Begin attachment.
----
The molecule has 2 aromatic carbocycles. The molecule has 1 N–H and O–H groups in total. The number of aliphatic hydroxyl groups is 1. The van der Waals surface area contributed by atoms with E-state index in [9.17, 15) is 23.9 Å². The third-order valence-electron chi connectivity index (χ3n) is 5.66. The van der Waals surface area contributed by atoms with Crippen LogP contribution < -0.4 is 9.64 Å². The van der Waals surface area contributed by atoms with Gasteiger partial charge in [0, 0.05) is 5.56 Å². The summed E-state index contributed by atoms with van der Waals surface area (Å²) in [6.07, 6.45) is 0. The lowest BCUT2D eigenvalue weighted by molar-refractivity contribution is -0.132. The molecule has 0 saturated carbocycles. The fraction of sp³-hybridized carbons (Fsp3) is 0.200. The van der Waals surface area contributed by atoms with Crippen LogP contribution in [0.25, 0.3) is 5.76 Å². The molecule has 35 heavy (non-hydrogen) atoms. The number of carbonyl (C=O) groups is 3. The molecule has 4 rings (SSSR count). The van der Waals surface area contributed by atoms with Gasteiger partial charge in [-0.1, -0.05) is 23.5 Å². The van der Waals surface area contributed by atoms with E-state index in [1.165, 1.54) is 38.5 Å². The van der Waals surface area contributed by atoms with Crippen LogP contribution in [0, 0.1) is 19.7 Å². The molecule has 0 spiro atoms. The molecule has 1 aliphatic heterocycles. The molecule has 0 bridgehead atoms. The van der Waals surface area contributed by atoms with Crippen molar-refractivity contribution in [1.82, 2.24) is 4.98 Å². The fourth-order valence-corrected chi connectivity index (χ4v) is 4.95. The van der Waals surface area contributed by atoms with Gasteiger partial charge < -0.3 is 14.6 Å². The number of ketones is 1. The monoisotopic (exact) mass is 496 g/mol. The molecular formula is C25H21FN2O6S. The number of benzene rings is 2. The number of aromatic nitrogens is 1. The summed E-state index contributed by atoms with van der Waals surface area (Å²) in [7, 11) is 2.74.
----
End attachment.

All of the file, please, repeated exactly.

The molecule has 2 aromatic carbocycles. The molecule has 1 N–H and O–H groups in total. The number of aliphatic hydroxyl groups is 1. The van der Waals surface area contributed by atoms with E-state index in [9.17, 15) is 23.9 Å². The third-order valence-electron chi connectivity index (χ3n) is 5.66. The van der Waals surface area contributed by atoms with Crippen LogP contribution < -0.4 is 9.64 Å². The van der Waals surface area contributed by atoms with Gasteiger partial charge in [0, 0.05) is 5.56 Å². The summed E-state index contributed by atoms with van der Waals surface area (Å²) in [6.07, 6.45) is 0. The lowest BCUT2D eigenvalue weighted by molar-refractivity contribution is -0.132. The molecule has 0 saturated carbocycles. The fraction of sp³-hybridized carbons (Fsp3) is 0.200. The van der Waals surface area contributed by atoms with Crippen LogP contribution in [0.25, 0.3) is 5.76 Å². The molecule has 35 heavy (non-hydrogen) atoms. The number of carbonyl (C=O) groups is 3. The molecule has 4 rings (SSSR count). The van der Waals surface area contributed by atoms with Gasteiger partial charge in [-0.1, -0.05) is 23.5 Å². The van der Waals surface area contributed by atoms with E-state index in [1.165, 1.54) is 38.5 Å². The van der Waals surface area contributed by atoms with Crippen LogP contribution in [0, 0.1) is 19.7 Å². The molecule has 0 spiro atoms. The molecule has 1 aliphatic heterocycles. The molecule has 0 bridgehead atoms. The van der Waals surface area contributed by atoms with Crippen molar-refractivity contribution in [1.82, 2.24) is 4.98 Å². The fourth-order valence-corrected chi connectivity index (χ4v) is 4.95. The van der Waals surface area contributed by atoms with Gasteiger partial charge < -0.3 is 14.6 Å². The number of ketones is 1. The monoisotopic (exact) mass is 496 g/mol. The molecular formula is C25H21FN2O6S. The number of benzene rings is 2. The number of aromatic nitrogens is 1. The summed E-state index contributed by atoms with van der Waals surface area (Å²) in [7, 11) is 2.74.